Howett called the Midtown location “truly a fantastic site” in part because it avoids the barriers to “bringing the community to [the main Emory campus in] Druid Hills – I mean, it’s just not realistic.
Referring to a former barber shop and a former nightclub at 493 and 495 Peachtree, Howett said Emory hopes to “reuse [them] in the theater space, the gallery space, so that we can bring our professors engaged in theatrical studies and visual arts and other fields to work on the Collaboratory and its projects. She also noted, without specifying a future use, that 489 Peachtree is the former headquarters of Peasant Restaurants, a once famous Atlanta chain that disbanded 20 years ago; Co-founder Steve Nygren then created the Serenbe Environmentally Centric Planned Community in South Fulton.
The soccer field in the plan is intended to be part of “StationSoccer”, a program that creates pitches at MARTA stations and manages youth leagues. The program is run by a non-profit organization called Soccer in the Streets. “While there is no agreement between Soccer in the Streets and Emory, there have been exploratory and conceptual discussions on the site,” said Sanjay Patel, director of strategic projects for the association, in a written statement. MARTA is aware of these discussions but is not directly involved, according to a spokesperson for the transit agency.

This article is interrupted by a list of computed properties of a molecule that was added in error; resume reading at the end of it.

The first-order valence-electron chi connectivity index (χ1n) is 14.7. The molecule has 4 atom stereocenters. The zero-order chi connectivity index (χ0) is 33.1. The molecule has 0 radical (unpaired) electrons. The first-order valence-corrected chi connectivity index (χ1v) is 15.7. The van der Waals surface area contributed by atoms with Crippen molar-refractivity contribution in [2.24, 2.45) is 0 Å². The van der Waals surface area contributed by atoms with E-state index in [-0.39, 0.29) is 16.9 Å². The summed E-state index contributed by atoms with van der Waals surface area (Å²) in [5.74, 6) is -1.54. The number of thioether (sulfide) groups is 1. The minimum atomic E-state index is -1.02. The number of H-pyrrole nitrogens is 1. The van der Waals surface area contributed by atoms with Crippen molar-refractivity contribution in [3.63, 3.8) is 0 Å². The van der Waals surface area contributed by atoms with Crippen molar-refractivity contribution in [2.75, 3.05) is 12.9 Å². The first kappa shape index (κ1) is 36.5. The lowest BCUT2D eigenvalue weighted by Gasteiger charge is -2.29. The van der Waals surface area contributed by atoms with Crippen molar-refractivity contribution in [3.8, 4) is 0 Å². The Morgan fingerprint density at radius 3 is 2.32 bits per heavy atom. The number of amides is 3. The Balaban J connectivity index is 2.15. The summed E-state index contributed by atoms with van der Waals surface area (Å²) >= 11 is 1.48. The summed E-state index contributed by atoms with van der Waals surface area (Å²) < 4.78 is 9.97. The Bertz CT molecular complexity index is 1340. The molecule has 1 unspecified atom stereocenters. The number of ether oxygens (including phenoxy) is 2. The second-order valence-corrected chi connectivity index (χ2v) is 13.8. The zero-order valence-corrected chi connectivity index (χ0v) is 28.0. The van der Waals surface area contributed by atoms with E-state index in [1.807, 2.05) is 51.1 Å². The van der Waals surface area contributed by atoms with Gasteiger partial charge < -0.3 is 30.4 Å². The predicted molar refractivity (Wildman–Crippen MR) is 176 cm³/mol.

The video presentation indicated that the RSC has a large number of corporate, nonprofit and government “partners” ranging from Google to the city of Atlanta to Trees Atlanta. The exact role of the partners was not explained by the presentation.